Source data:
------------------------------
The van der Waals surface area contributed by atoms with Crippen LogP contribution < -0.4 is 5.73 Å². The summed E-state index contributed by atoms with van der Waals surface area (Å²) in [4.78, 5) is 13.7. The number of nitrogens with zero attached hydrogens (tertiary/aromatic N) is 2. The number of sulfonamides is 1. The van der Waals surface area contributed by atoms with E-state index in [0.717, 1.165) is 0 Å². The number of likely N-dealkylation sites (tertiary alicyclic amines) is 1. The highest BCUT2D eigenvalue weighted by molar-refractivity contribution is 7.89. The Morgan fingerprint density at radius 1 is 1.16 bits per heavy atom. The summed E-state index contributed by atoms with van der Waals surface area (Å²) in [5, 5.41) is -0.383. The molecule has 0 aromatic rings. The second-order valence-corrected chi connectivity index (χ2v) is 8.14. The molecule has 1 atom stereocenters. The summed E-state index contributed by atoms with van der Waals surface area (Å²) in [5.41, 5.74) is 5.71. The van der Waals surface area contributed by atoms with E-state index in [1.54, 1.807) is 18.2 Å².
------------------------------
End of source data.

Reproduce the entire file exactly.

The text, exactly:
The van der Waals surface area contributed by atoms with Crippen LogP contribution < -0.4 is 5.73 Å². The summed E-state index contributed by atoms with van der Waals surface area (Å²) in [4.78, 5) is 13.7. The number of nitrogens with zero attached hydrogens (tertiary/aromatic N) is 2. The number of sulfonamides is 1. The van der Waals surface area contributed by atoms with E-state index in [0.717, 1.165) is 0 Å². The number of likely N-dealkylation sites (tertiary alicyclic amines) is 1. The highest BCUT2D eigenvalue weighted by molar-refractivity contribution is 7.89. The Morgan fingerprint density at radius 1 is 1.16 bits per heavy atom. The summed E-state index contributed by atoms with van der Waals surface area (Å²) in [5, 5.41) is -0.383. The molecule has 0 aromatic rings. The second-order valence-corrected chi connectivity index (χ2v) is 8.14. The molecule has 1 atom stereocenters. The summed E-state index contributed by atoms with van der Waals surface area (Å²) in [5.41, 5.74) is 5.71. The van der Waals surface area contributed by atoms with E-state index in [1.54, 1.807) is 18.2 Å².